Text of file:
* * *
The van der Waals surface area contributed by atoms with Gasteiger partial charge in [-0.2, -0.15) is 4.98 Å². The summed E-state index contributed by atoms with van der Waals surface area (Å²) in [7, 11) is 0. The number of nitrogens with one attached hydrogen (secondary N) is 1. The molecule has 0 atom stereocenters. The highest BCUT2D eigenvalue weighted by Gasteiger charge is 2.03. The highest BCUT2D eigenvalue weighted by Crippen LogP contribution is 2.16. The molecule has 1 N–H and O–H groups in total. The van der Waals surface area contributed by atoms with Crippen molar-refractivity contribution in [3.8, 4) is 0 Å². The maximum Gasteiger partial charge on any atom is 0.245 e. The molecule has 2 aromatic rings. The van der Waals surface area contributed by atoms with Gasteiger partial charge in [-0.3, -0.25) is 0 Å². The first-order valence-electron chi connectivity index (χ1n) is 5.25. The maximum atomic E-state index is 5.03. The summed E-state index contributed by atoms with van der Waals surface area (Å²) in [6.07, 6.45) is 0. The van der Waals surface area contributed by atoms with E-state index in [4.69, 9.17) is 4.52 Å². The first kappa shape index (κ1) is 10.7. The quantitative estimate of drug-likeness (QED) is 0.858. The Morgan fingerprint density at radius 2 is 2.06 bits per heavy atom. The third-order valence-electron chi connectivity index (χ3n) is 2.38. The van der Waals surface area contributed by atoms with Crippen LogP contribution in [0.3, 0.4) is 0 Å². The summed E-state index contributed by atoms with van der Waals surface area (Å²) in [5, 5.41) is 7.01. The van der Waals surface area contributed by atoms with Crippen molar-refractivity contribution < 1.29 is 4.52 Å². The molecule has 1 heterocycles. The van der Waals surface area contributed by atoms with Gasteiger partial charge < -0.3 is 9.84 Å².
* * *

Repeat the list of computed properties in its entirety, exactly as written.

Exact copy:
The van der Waals surface area contributed by atoms with Gasteiger partial charge in [-0.2, -0.15) is 4.98 Å². The summed E-state index contributed by atoms with van der Waals surface area (Å²) in [7, 11) is 0. The number of nitrogens with one attached hydrogen (secondary N) is 1. The molecule has 0 atom stereocenters. The highest BCUT2D eigenvalue weighted by Gasteiger charge is 2.03. The highest BCUT2D eigenvalue weighted by Crippen LogP contribution is 2.16. The molecule has 1 N–H and O–H groups in total. The van der Waals surface area contributed by atoms with Crippen molar-refractivity contribution in [3.8, 4) is 0 Å². The maximum Gasteiger partial charge on any atom is 0.245 e. The molecule has 2 aromatic rings. The van der Waals surface area contributed by atoms with Gasteiger partial charge in [-0.3, -0.25) is 0 Å². The first-order valence-electron chi connectivity index (χ1n) is 5.25. The maximum atomic E-state index is 5.03. The summed E-state index contributed by atoms with van der Waals surface area (Å²) in [6.07, 6.45) is 0. The van der Waals surface area contributed by atoms with E-state index in [4.69, 9.17) is 4.52 Å². The first kappa shape index (κ1) is 10.7. The quantitative estimate of drug-likeness (QED) is 0.858. The Morgan fingerprint density at radius 2 is 2.06 bits per heavy atom. The third-order valence-electron chi connectivity index (χ3n) is 2.38. The van der Waals surface area contributed by atoms with Crippen LogP contribution in [0.3, 0.4) is 0 Å². The summed E-state index contributed by atoms with van der Waals surface area (Å²) in [5, 5.41) is 7.01. The van der Waals surface area contributed by atoms with Crippen molar-refractivity contribution < 1.29 is 4.52 Å². The molecule has 1 heterocycles. The van der Waals surface area contributed by atoms with Gasteiger partial charge < -0.3 is 9.84 Å².